Hawley Pratt: Co-directed all of Freleng's cartoons starting with "The Pied Piper Of Guadalupe," continuing through to the DePatie-Freleng era film "The Wild Chase" (starring the Road Runner, Speedy Gonzales, the Coyote, and Sylvester). Was also the sole director of "Senorella and the Glass Huarache", the last cartoon released by the original studio. Directed "Hollywood Daffy" uncredited after Friz Freleng was suspended for a month following a set-to about directing it.
Irv Spector: Only directed 1965's "Corn on the Cop".
Rudy Larriva: 1965-1967. His debut was "Run Run, Sweet Road Runner", while his last released cartoon was "The Spy Swatter".
Alex Lovy: 1967-1968. His debut was "Speedy Ghost to Town", while his last released cartoon was "Chimp and Zee".
Greg Ford & Terry Lennon: Directed 1988's "Daffy Duck's Quackbusters" (including two new shorts that made it up: "The Duxorcist" and "Night of the Living Duck"), a bunch of late '80s/early '90s TV specials, 1991's "Blooper Bunny" and 1992's "Invasion of the Bunny Snatchers".
Darrell Van Citters: Directed 1990's "Box Office Bunny" and 1997's "Pullet Surprise".
Dan Haskett: Only directed 1991's "Daffy & Porky in the William Tell Overture".
Douglas McCarthy: Only directed 1995's "Carrotblanca".
Stephen Fossatti: Only directed 1997's "Father of the Bird".
Spike Brandt: Directed 2000's "Little Go Beep" and co-directed 2004's "Daffy Duck For President" with Tony Cervone.
Bret Haaland: Only directed 2003's "The Whizzard of Ow".
Dan Povenmire: Directed 2004's "Museum Scream" and "My Generation G-G-Gap".
Bill Kopp: Co-directed 2004's "Hare and Loathing in Las Vegas" with Peter Shin.
Peter Shin: Co-directed 2004's "Hare and Loathing in Las Vegas" with Bill Kopp. Also directed "Cock-a-Doodle Duel".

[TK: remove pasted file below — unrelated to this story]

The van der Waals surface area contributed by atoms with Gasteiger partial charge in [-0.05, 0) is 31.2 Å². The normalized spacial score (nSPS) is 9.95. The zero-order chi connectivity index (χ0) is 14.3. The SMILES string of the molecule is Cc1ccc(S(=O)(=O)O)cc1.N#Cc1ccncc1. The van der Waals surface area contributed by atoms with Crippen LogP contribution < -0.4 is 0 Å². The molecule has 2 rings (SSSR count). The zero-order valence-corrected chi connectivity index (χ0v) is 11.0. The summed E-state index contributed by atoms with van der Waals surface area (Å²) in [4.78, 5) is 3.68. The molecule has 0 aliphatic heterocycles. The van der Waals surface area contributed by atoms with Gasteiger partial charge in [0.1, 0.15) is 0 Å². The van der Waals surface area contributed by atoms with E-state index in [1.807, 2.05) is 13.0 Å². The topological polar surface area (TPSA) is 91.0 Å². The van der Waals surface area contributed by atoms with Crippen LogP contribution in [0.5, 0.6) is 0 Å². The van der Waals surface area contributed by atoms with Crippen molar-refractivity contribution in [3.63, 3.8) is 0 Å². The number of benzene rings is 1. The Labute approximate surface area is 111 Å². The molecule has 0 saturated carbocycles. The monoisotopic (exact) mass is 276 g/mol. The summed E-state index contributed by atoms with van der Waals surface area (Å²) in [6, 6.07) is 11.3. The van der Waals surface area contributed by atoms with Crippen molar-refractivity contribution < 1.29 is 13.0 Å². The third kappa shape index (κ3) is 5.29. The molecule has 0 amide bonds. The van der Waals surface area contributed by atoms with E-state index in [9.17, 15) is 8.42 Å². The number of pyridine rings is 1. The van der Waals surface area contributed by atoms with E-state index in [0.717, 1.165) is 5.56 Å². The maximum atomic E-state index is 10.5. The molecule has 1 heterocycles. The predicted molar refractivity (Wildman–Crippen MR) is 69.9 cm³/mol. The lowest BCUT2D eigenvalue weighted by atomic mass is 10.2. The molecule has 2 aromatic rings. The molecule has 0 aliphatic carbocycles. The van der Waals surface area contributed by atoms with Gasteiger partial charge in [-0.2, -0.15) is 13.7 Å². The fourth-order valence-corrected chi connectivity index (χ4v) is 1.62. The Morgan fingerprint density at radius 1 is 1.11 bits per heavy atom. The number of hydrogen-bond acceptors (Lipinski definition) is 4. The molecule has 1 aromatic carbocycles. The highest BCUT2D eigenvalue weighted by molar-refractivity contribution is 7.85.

Rich Moore: Only directed 2004's "Attack of the Drones".
Tony Cervone: Only co-directed 2004's "Daffy Duck For President" with Spike Brandt.
Matthew O'Callaghan: Directed the three CG Road Runner shorts as well as "I Tawt I Taw a Puddy Tat" and "Daffy's Rhapsody".
Enforced Method Acting: This happened in the Japanese-dubbed version, when it was dubbed for first time: According to an American Warner Bros. employee sent to Japan to supervise the dub, Mugihito (Taz's Japanese VA and its current one) had too many problems at first with dubbing Taz right, since Taz barely spoke any reasonable lines and adapting his Hulk Speak to Japanese was becoming a pain for him and he was starting to getting frustrated. Since Mugihito didn't speak English nor the American supervisor spoke Japanese to help him, the American employee decided to enter into Mugihito's recording booth and started to imitate Taz as best he could, so the Japanese voice actor could be able to understand how to dub Taz right. After laughing really hard after that stunt, Mugihito got the message quickly and managed to solve the issue right away.